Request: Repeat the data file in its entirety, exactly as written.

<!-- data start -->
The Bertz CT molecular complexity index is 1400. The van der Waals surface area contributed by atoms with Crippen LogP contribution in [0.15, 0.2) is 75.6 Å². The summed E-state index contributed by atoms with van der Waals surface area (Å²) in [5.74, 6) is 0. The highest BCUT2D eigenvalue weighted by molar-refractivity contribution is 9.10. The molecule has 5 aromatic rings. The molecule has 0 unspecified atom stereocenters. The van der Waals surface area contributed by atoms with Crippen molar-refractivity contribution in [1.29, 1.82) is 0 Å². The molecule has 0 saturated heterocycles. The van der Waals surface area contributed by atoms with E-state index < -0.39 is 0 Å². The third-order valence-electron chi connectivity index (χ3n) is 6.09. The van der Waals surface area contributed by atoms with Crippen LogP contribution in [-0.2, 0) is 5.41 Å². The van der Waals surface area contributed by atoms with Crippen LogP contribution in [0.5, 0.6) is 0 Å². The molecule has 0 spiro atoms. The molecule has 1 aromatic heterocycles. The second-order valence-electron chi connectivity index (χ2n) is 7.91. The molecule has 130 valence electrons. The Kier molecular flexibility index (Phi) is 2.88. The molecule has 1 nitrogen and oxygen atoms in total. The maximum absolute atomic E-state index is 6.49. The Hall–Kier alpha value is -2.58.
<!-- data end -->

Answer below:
The Bertz CT molecular complexity index is 1400. The van der Waals surface area contributed by atoms with Crippen LogP contribution in [0.15, 0.2) is 75.6 Å². The summed E-state index contributed by atoms with van der Waals surface area (Å²) in [5.74, 6) is 0. The highest BCUT2D eigenvalue weighted by molar-refractivity contribution is 9.10. The molecule has 5 aromatic rings. The molecule has 0 unspecified atom stereocenters. The van der Waals surface area contributed by atoms with Crippen molar-refractivity contribution in [1.29, 1.82) is 0 Å². The molecule has 0 saturated heterocycles. The van der Waals surface area contributed by atoms with E-state index < -0.39 is 0 Å². The third-order valence-electron chi connectivity index (χ3n) is 6.09. The van der Waals surface area contributed by atoms with Crippen LogP contribution in [-0.2, 0) is 5.41 Å². The van der Waals surface area contributed by atoms with Crippen LogP contribution in [0.5, 0.6) is 0 Å². The molecule has 0 spiro atoms. The molecule has 1 aromatic heterocycles. The second-order valence-electron chi connectivity index (χ2n) is 7.91. The molecule has 130 valence electrons. The Kier molecular flexibility index (Phi) is 2.88. The molecule has 1 nitrogen and oxygen atoms in total. The maximum absolute atomic E-state index is 6.49. The Hall–Kier alpha value is -2.58.